Now we come to the "programming." AI's robot-boy is billed as being "programmed" to love. Now exactly what does it mean to be "programmed" to love? I know what a computer programme is. It is a code that, when it is run on a machine, makes the machine go into various states -- on/off, hot/cold, move/don't-move, etc. What about me? Does my heart beat because it is programmed (by my DNA) to beat, or for some other reason? What about my breathing? What about my loving? I don't mean choosing to love one person rather than another (if we can "choose" such things at all, we get into the problem of "free will," which is a bigger question than what we are considering here): I mean choosing to be able to love -- or to feel anything at all: Is our species not "programmed" for our capacity to feel by our DNA, as surely as we are programmed for our capacity to breathe or walk?

Let's not get into technical questions about whether or not the genetic code that dictates our shape, our growth, and our other capacities is a "programme" in exactly the same sense as a computer programme. Either way, it's obvious that a baby can no more "choose" to be able to feel than it can choose to be able to fly. So this is another non-difference between us and the robot-boy with the capacity to feel love.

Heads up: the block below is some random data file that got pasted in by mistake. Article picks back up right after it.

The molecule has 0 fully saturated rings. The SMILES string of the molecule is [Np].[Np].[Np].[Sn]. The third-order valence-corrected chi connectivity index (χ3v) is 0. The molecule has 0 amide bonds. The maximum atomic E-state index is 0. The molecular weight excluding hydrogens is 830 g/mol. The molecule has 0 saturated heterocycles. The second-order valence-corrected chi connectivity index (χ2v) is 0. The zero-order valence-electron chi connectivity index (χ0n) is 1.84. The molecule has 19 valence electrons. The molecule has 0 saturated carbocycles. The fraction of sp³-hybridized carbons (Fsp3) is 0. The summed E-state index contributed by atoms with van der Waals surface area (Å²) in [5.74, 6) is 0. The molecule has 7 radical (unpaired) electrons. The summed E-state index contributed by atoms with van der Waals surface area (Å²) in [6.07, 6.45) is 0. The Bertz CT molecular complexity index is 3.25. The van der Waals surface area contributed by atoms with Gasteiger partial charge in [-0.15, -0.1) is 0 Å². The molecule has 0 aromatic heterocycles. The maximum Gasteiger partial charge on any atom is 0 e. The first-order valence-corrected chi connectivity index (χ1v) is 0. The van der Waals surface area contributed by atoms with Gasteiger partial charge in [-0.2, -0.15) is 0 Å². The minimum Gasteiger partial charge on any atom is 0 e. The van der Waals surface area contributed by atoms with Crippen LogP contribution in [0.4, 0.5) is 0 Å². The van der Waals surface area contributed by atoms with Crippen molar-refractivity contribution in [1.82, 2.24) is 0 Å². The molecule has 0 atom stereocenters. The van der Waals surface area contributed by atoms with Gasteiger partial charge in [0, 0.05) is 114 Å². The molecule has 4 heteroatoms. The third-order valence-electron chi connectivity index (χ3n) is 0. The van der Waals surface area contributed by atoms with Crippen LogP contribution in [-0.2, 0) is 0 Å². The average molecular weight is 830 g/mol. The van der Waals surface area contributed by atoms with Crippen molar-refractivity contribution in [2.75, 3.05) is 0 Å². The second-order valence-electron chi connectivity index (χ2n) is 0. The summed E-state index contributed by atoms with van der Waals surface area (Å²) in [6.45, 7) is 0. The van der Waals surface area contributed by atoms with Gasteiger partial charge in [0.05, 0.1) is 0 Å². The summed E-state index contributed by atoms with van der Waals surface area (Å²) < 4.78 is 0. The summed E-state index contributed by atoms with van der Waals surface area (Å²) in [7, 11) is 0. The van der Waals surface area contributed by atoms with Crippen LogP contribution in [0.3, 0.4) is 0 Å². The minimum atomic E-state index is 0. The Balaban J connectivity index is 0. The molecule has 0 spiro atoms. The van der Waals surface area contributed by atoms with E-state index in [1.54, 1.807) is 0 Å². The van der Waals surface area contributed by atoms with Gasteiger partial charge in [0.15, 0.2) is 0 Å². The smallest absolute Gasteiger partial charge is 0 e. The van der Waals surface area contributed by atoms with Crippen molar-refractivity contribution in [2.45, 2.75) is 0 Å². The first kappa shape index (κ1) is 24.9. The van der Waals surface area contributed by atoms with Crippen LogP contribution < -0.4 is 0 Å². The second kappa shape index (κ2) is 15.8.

So what is the relevant way in which the robot-boy differs from us, if it isn't just that it has synthetic parts, and it isn't because its capacity for feeling is any more (or less) "programmed" than our own is?

The film depicts how, whatever the difference is, our attitude to it is rather like racism. We mistreat robots because they are different from us. We've done that sort of thing before, because of the color of people's skins; we're just as inclined to do it because of what's under their skins.

But what the film misses completely is that, if the robot-boy really can feel (and, since this is fiction, we are meant to accept the maker's premise that he can), then mistreating him is not just like racism, it is racism, as surely as it would be if we started to mistreat a biological boy because parts of him were replaced by synthetic parts. Racism (and, for that matter, speciesism, and terrestrialism) is simply our readiness to hurt or ignore the feelings of feeling creatures because we think that, owing to some difference between them and us, their feelings do not matter.